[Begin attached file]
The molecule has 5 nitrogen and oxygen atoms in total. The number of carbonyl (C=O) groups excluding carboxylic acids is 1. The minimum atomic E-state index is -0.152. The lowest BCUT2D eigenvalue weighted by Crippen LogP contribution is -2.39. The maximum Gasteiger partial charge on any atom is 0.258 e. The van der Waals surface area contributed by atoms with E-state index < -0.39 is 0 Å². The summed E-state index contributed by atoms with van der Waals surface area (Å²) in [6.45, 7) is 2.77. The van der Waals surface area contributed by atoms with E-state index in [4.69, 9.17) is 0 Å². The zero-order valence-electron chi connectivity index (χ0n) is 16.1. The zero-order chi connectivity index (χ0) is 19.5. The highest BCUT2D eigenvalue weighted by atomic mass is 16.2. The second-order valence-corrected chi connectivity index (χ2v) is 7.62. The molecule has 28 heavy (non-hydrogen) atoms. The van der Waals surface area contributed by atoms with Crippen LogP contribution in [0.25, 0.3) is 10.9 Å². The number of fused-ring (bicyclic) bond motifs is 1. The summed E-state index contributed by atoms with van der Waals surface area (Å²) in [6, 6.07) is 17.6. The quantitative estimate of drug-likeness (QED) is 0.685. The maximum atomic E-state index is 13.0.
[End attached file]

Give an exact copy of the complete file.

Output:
The molecule has 5 nitrogen and oxygen atoms in total. The number of carbonyl (C=O) groups excluding carboxylic acids is 1. The minimum atomic E-state index is -0.152. The lowest BCUT2D eigenvalue weighted by Crippen LogP contribution is -2.39. The maximum Gasteiger partial charge on any atom is 0.258 e. The van der Waals surface area contributed by atoms with E-state index < -0.39 is 0 Å². The summed E-state index contributed by atoms with van der Waals surface area (Å²) in [6.45, 7) is 2.77. The van der Waals surface area contributed by atoms with E-state index in [4.69, 9.17) is 0 Å². The zero-order valence-electron chi connectivity index (χ0n) is 16.1. The zero-order chi connectivity index (χ0) is 19.5. The highest BCUT2D eigenvalue weighted by atomic mass is 16.2. The second-order valence-corrected chi connectivity index (χ2v) is 7.62. The molecule has 28 heavy (non-hydrogen) atoms. The van der Waals surface area contributed by atoms with Crippen LogP contribution in [0.25, 0.3) is 10.9 Å². The number of fused-ring (bicyclic) bond motifs is 1. The summed E-state index contributed by atoms with van der Waals surface area (Å²) in [6, 6.07) is 17.6. The quantitative estimate of drug-likeness (QED) is 0.685. The maximum atomic E-state index is 13.0.